Let's start with this: For the first and only time during the 4-day GOP convention in Cleveland, the only thing everyone is talking about today is the speech of its nominee, Donald Trump.
Not plagiarism. Not "Lock her up" chants. Not Ted Cruz. If you're only going to get one night right, good that it's the last night.
According to a CNN/ORC poll taken immediately after the speech, nearly 75 percent of respondents liked it.
They didn't call me.
I know. I know. I live inside the Beltway (in fact I can see the Beltway from my back porch and I am definitely inside it) and I don't understand what's going on in the rest of the nation. I get that.
Donald Trump will likely get the standard "Convention Bounce" of 3 to 5 percentage points, even if that bounce has a sell-by date of the end of Hillary Clinton's convention one week from today. Part of that will be the result of this speech.
Acceptance speeches can have a great effect. In 2000, Al Gore came into his convention trailing George W. Bush. According to a chart by the University of Virginia's Larry Sabato Gore went into the convention with a median polling score of 39.6 percent.
After his dramatic closing speech, Gore gained 6.5 percentage points and essentially closed the gap with Bush - a gap that remained razor thin through the rest of the campaign and through the recount process in Florida more than a month later.
Trump's speech didn't close the gap for me, because I didn't think he brought anything new to the table. In fact, I Tweeted after the speech that it was as if the writers had gone though the tapes of all of his rallies, pulled out the footage of Trump at his angriest, and cobbled them together into that speech.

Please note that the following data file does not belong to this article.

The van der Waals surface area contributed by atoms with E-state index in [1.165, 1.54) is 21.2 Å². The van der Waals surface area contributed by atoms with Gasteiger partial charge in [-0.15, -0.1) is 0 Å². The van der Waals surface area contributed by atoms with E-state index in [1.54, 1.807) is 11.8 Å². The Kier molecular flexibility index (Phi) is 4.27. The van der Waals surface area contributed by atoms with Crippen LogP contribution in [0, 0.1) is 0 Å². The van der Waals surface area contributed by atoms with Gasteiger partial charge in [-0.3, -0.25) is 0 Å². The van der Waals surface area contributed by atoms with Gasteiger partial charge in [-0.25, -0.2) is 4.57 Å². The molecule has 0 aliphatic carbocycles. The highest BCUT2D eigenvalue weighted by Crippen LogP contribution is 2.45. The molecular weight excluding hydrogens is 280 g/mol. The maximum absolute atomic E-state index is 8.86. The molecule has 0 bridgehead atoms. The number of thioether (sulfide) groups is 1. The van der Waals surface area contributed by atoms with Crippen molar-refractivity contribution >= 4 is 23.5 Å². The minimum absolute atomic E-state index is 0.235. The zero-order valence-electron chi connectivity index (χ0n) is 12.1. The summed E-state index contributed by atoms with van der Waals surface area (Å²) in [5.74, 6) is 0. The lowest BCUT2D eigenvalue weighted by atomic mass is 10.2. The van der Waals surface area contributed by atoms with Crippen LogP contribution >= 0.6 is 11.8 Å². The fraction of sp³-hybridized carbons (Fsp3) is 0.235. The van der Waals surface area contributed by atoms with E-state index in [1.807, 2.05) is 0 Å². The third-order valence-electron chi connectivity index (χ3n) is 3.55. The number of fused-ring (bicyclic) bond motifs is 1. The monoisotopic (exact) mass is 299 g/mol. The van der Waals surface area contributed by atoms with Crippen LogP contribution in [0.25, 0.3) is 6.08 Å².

This was the antithesis of Reagan's "Shining City on the Hill" imagery. This was "See that hill, built by Barak Obama? See that city designed by Hillary Clinton? I'm going to blow them both off the face of the Earth." Guaranteed cheer line for an energized and hyper-partisan crowd, but he already had the huge proportion of the people in the hall.
The speech was, in effect, a primary election speech. It was aimed at the same people who have propelled Trump to the nomination. If that was the goal, it was successful.
But, Trump can't win with just the people who supported him. The furor over Ted Cruz' refusal to endorse Trump was largely because Cruz urged his supporters to "follow their conscience" on November 8, telling a portion of Cruz voters - maybe a large portion - don't vote for Trump.
According to a pre-convention Washington Post/ABC News poll, only about 82 percent of Republicans are backing Trump (86 percent of Democrats are supporting Clinton). Keeping in mind there are more self-identified Democrats than Republicans, Trump needs to get his GOP support to over 90 percent.
His speech did nothing to convince that 18 percent of disaffected Republican voters to change their minds. Whatever they didn't like about Trump at 10 O'clock Thursday night, they still didn't like at 11:30.
One of the unresolved issues about Trump is how can his children wax so rhapsodic about the tender loving Donald Trump they presented, while he shouted at us for 75 straight minutes? Watch any 60 second clip of Trump's speech last night and think about him hand-writing loving notes on little Tiffany's report cards.
I can't do it, either.
That same Washington Post poll showed that notwithstanding who they were voting for, 64 percent of respondents had an unfavorable view of Trump (54 percent had the same view of Clinton). Someone has to show me how this speech helped address that problem.
Maybe it's a definitional problem. When Trump says "I'll be more Presidential" he thinks it means reading speeches from a Teleprompter. He may not understand that what he's saying is as important as how he's saying it.
I'm out of the prediction business, so I won't venture a guess of how the race will settle out after both conventions are over and we know who Clinton has chosen as her Vice Presidential running-mate.
The best than can be said is the GOP got through the Convention in Cleveland. Given the possible other outcomes, maybe that will be enough.